"I'd recommend the Chang. Its a Thai lager. Marvellous stuff. "Well, if it's what you guys all drink ... Ill have a half." ... "I keep it on the bottom shelf. Though why I do that I don't know. Because it's going to ruin my back." ( )

and as the barmaid bends down there is a sudden movement of chairs product pack shot but by now we see the regulars have already resumed their seats as if nothing has happened but the outsider has cottoned on "Sorry. Could you make that a pint?

and as she goes to retrieve another bottle there is a further disturbance of chairs CHANG BEER. Keep it on the bottom shelf. Successive ads would build on this. No. 2:

The STRANGER is no longer a stranger. Now he arrives at the bar with a list of drinks for all his new pals. With a pen he checks each drink off as she gets it. Of course, he asks for one CHANG beer at a time for friends by name, feigning stupidity as it were, patiently ticking off each. The idea is that he repeatedly gets the girl to bend down. No 3. The STRANGER is at the bar and asks for another brand of drink. There is obviously consternation amongst the locals. And then he admits hes only joking, asking for CHANG as usual (cue chairs moving etc.) No. 4: The STRANGER asks for CHANG. Waits for the BARMAID to stand after getting it. Then says hes changed his mind. Just to get her to bend over again. Then, as she straightens up having put the drink back on the bottom shelf, he rethinks and apologises tongue-incheek for his vagueness. Only CHANG will do. Cue frantic scraping of chairs. No.5: The STRANGER has an empty CHANG bottle. He engages the BARMAID saying that hes noticed how she keeps CHANG on the bottom shelf. Passing her the bottle, he then suggests that might be a good place to keep the CHANG empties too. Cue massive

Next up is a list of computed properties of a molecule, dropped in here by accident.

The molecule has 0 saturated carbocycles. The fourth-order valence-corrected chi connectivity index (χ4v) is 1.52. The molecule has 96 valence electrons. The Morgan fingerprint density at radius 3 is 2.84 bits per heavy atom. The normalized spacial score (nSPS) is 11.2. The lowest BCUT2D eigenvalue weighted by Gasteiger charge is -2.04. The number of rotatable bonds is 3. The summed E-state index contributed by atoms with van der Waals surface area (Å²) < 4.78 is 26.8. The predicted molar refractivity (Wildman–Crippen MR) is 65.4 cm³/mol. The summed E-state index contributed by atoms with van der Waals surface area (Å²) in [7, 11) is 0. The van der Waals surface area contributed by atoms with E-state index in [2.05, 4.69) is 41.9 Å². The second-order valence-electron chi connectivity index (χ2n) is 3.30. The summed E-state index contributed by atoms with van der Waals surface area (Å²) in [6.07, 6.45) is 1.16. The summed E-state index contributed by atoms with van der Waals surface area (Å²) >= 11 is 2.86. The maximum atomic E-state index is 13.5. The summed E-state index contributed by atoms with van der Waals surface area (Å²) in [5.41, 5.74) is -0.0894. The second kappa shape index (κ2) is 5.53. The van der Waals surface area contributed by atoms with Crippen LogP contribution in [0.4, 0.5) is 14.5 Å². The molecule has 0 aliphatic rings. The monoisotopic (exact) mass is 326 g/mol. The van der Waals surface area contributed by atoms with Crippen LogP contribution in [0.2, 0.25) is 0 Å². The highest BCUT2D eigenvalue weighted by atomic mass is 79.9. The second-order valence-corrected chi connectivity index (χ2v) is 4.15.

scraping of chairs. No. 6: This time the BARMAID comments on all the sheep-dogs being brought into the inn. Closer examination reveals that the owners have all got dog-bowls, and that they are using their animals to help drink the massive quantities of CHANG they need to keep the BARMAID bending over. No. 7: Now they want to bring a flock of sheep in. We see where this is going. Maybe, at this point, we can be surreal. There will be no mention at all of CHANG; we know the scene, and we know for certain which beer this pub is selling. Alternatively a group of sheep exit the pub just after the bell for time is sounded. They are hiccoughing. TIME WILL TELL For several years I was a Swiss resident. This